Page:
The Human Trafficking Investigations & Training Institute (HTITI) provides comprehensive and affordable anti-human trafficking training programs in the U.S. and the Caribbean. The HTITI Executive Team has more than 90 years of combined legal and law enforcement experience, has helped prosecute traffickers in federal and state courts, and have served on anti-human trafficking and Crimes Against Children task forces. HTITI instructors have created anti-human trafficking Public Service Announcements for UNICEF, have spoken at United Nations events in Austria, and have been part of human trafficking documentaries.
HTRSD offers complete support for creating a comprehensive Human Trafficking Response Program for Health Care Systems that includes:
POLICY AND PROCEDURE SUPPORT: Development and implementation support for integrating a response program into your administrative protocols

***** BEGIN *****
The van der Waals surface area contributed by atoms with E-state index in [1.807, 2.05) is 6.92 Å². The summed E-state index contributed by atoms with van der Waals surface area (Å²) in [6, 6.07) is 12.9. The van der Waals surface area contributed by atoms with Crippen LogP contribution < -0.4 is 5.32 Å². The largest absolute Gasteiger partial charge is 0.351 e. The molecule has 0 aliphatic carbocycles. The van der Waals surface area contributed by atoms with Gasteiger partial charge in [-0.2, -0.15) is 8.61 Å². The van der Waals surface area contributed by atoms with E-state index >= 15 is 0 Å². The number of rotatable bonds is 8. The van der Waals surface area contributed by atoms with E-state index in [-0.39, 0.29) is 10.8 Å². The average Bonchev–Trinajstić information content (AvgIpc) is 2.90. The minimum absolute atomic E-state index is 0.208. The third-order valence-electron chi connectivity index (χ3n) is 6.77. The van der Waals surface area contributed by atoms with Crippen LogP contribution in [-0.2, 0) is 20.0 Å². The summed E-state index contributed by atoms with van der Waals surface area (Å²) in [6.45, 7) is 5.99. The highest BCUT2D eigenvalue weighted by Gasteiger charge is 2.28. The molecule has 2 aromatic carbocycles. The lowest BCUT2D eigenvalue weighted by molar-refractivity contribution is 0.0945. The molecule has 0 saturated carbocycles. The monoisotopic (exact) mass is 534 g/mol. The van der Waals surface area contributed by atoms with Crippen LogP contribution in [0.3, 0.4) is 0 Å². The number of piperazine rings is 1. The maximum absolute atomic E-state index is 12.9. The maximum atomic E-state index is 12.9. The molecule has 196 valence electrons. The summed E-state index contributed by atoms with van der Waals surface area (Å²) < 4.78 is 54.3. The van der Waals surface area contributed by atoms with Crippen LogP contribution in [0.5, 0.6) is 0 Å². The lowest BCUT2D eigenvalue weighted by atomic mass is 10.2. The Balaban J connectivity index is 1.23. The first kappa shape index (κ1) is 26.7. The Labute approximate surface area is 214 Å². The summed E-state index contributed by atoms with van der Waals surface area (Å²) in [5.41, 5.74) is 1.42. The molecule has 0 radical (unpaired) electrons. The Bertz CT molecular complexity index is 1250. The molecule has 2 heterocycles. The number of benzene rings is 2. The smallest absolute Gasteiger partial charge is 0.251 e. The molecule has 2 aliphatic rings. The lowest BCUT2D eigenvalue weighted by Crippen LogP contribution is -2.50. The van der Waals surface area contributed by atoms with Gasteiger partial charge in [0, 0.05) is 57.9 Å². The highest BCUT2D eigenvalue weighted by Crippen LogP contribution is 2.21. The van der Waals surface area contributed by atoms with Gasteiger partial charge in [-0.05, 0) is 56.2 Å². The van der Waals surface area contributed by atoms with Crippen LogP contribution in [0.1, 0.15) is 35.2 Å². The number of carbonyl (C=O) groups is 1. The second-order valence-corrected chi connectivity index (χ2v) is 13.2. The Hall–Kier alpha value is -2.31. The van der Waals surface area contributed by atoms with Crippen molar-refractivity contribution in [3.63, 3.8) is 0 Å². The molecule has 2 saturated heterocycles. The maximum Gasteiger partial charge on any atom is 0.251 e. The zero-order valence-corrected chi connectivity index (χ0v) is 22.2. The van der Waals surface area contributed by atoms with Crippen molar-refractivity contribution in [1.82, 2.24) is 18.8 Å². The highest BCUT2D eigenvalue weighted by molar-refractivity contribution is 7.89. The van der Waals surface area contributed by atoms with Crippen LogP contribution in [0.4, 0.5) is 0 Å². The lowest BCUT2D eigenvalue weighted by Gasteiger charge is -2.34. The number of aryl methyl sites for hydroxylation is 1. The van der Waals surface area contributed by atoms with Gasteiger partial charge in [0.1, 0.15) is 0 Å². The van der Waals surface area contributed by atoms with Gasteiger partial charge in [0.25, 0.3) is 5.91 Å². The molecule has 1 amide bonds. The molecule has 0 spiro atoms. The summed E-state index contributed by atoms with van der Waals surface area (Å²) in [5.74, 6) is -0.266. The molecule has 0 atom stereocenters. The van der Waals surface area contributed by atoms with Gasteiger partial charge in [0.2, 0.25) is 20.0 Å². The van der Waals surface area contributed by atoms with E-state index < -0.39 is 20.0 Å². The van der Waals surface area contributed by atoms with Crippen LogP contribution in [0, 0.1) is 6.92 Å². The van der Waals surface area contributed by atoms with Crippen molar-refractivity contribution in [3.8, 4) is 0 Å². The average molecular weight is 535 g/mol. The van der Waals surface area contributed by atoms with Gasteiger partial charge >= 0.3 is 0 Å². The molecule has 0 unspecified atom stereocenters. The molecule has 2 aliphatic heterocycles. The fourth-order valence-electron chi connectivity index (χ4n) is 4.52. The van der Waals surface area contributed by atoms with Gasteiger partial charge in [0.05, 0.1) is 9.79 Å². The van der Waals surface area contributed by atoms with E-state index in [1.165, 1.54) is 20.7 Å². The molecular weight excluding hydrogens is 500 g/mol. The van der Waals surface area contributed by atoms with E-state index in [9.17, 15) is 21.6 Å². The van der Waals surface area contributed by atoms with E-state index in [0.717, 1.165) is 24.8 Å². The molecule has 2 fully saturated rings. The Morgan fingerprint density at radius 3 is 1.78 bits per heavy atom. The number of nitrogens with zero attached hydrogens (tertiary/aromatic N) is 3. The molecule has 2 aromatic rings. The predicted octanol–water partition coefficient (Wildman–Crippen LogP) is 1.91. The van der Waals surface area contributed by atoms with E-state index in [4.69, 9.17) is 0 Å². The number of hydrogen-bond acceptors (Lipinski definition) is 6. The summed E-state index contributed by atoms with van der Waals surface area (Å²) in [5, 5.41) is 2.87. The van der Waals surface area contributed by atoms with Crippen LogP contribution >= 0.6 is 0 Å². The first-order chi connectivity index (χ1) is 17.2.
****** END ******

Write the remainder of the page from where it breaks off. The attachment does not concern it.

COMPREHENSIVE ONLINE TRAINING: A range of online learning options, including access to our existing library of information-rich eLearning courses on human trafficking and related social disparities, custom development of complete learning environments, or integration of human trafficking course content into your existing learning management system
ON-SITE TRAINING: Complete on-site training provided by experts in human trafficking detection and investigation for clinicians, ancillary, and security staff
CONSULTATION: Ongoing support to maintain, update, and ensure your program’s effective
Trained hospital security and safety officers who known how to respond to calls from an emergency room nurse that suspects a patient is a human trafficking victim is essential – and something that traditional programs do not offer. Identifying traffickers dropping off victims for emergency medical care should be part of a hospital’s workplace violence program, since traffickers are willing to engage in violence to recover “their property.” HTITI’s curriculum teaches early hospital security involvement in all situations of suspected human trafficking at medical facilities.
HTRSD Human Trafficking Response Program Services